Friday, February 5, 2016

Podcasts for Language Lovers: Lexicon Valley

Since podcasts seem to have taken over the world of modern media, it seemed fitting that we take some time to look at great podcasts for language lovers. Today we're going to focus on our favorite language-related podcast: Slate's "Lexicon Valley".

First, in case you've somehow managed to avoid learning what a podcast is over the past few years, here's how Oxford Dictionaries defines the term: "a digital audio file made available on the Internet for downloading to a computer or portable media player, typically available as a series, new instalments of which can be received by subscribers automatically." In terms of etymology, the word is a portmanteau of iPod and broadcast, further showcasing Apple's dominance (at least linguistically) when it comes to portable media players.

Death Valley National Park in California
Getting back to our original topic, if you love all things related to linguistics and language, then we highly recommend checking out an episode or two (or all 78 and counting!) of Slate's "Lexicon Valley", which is hosted by Bob Garfield and Mike Vuolo. According to its iTunes description, "Lexicon Valley is a podcast about language, from pet peeves, syntax, and etymology to neurolinguistics and the death of languages."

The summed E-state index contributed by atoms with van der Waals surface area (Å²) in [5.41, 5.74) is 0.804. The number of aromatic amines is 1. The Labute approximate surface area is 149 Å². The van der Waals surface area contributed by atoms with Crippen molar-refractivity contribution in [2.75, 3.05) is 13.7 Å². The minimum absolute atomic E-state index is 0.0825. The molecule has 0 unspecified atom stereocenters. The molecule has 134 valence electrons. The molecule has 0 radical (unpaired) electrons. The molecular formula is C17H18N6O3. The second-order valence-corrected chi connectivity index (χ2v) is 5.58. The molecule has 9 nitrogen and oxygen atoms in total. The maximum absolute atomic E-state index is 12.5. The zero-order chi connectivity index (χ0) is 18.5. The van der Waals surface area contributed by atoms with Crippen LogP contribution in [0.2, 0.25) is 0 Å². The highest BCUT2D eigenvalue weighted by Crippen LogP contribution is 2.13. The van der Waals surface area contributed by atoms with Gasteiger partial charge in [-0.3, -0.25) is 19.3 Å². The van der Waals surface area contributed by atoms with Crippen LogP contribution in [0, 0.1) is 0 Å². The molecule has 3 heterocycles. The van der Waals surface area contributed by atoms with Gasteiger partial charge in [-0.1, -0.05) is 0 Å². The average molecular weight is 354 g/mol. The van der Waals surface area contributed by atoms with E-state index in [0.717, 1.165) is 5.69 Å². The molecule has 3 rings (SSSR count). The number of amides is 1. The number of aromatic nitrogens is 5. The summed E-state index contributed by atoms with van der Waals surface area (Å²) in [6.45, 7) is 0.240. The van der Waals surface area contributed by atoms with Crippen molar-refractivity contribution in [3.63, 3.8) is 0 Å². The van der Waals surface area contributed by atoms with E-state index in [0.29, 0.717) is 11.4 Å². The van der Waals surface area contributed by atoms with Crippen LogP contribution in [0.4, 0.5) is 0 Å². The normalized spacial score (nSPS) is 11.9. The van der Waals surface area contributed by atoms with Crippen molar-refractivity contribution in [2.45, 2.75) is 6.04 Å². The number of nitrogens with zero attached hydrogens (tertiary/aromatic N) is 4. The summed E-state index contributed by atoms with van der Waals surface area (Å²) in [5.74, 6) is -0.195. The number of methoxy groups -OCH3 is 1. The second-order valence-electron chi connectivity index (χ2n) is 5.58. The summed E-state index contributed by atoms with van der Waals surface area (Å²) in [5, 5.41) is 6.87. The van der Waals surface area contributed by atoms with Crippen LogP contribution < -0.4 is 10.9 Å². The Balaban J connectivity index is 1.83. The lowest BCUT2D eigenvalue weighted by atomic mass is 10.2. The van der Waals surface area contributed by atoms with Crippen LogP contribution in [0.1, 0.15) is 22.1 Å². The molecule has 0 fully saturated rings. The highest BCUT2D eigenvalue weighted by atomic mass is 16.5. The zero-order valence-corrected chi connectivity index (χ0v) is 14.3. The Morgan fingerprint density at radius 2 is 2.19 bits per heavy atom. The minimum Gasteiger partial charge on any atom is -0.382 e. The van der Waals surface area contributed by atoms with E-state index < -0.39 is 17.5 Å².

There are several things we love about "Lexicon Valley". First of all, most episodes are 20 to 30 minutes in length, which makes them perfect to listen to on a daily commute or when your brain needs a quick break from work. We also love the fact that the hosts are able to keep the discussion lively and interesting, and that they focus on a wide variety of topics. You'd think that over 27 minutes of audio discussing the phrase "between you and I" would be incredibly boring, but they've somehow managed to make it fascinating and fun.

We haven't had the chance to listen to many of the most recent episodes, so it is possible that the quality has declined, but we definitely enjoyed listening to their earliest episodes, which covered such diverse topics as the history of "ain't", grammatical gender, and language extinction. In any case, we'd love to know what you think of the podcast, which you can listen to on their website or download from any number of other podcast sources.

Do you know of any other podcasts dedicated to language or linguistics that we should listen to? Let us know in the comments below!